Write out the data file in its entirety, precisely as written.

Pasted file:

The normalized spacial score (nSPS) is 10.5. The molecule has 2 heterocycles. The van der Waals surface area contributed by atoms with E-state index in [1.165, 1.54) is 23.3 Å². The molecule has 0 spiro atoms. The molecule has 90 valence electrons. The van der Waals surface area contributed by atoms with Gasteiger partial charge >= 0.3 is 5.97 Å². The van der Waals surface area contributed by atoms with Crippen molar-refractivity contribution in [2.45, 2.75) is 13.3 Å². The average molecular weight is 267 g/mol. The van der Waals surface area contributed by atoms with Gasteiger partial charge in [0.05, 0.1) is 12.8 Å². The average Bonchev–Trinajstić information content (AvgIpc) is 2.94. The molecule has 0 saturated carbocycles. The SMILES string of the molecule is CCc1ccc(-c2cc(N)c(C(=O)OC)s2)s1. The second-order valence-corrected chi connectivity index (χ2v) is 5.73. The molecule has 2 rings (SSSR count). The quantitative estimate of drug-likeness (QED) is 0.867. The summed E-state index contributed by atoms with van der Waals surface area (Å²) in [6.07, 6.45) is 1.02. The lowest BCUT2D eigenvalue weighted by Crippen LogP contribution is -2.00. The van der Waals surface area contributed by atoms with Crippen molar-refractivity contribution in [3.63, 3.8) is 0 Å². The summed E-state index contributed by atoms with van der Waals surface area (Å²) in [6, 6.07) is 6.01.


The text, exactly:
The normalized spacial score (nSPS) is 10.5. The molecule has 2 heterocycles. The van der Waals surface area contributed by atoms with E-state index in [1.165, 1.54) is 23.3 Å². The molecule has 0 spiro atoms. The molecule has 90 valence electrons. The van der Waals surface area contributed by atoms with Gasteiger partial charge >= 0.3 is 5.97 Å². The van der Waals surface area contributed by atoms with Crippen molar-refractivity contribution in [2.45, 2.75) is 13.3 Å². The average molecular weight is 267 g/mol. The van der Waals surface area contributed by atoms with Gasteiger partial charge in [0.05, 0.1) is 12.8 Å². The average Bonchev–Trinajstić information content (AvgIpc) is 2.94. The molecule has 0 saturated carbocycles. The SMILES string of the molecule is CCc1ccc(-c2cc(N)c(C(=O)OC)s2)s1. The second-order valence-corrected chi connectivity index (χ2v) is 5.73. The molecule has 2 rings (SSSR count). The quantitative estimate of drug-likeness (QED) is 0.867. The summed E-state index contributed by atoms with van der Waals surface area (Å²) in [6.07, 6.45) is 1.02. The lowest BCUT2D eigenvalue weighted by Crippen LogP contribution is -2.00. The van der Waals surface area contributed by atoms with Crippen molar-refractivity contribution in [3.63, 3.8) is 0 Å². The summed E-state index contributed by atoms with van der Waals surface area (Å²) in [6, 6.07) is 6.01.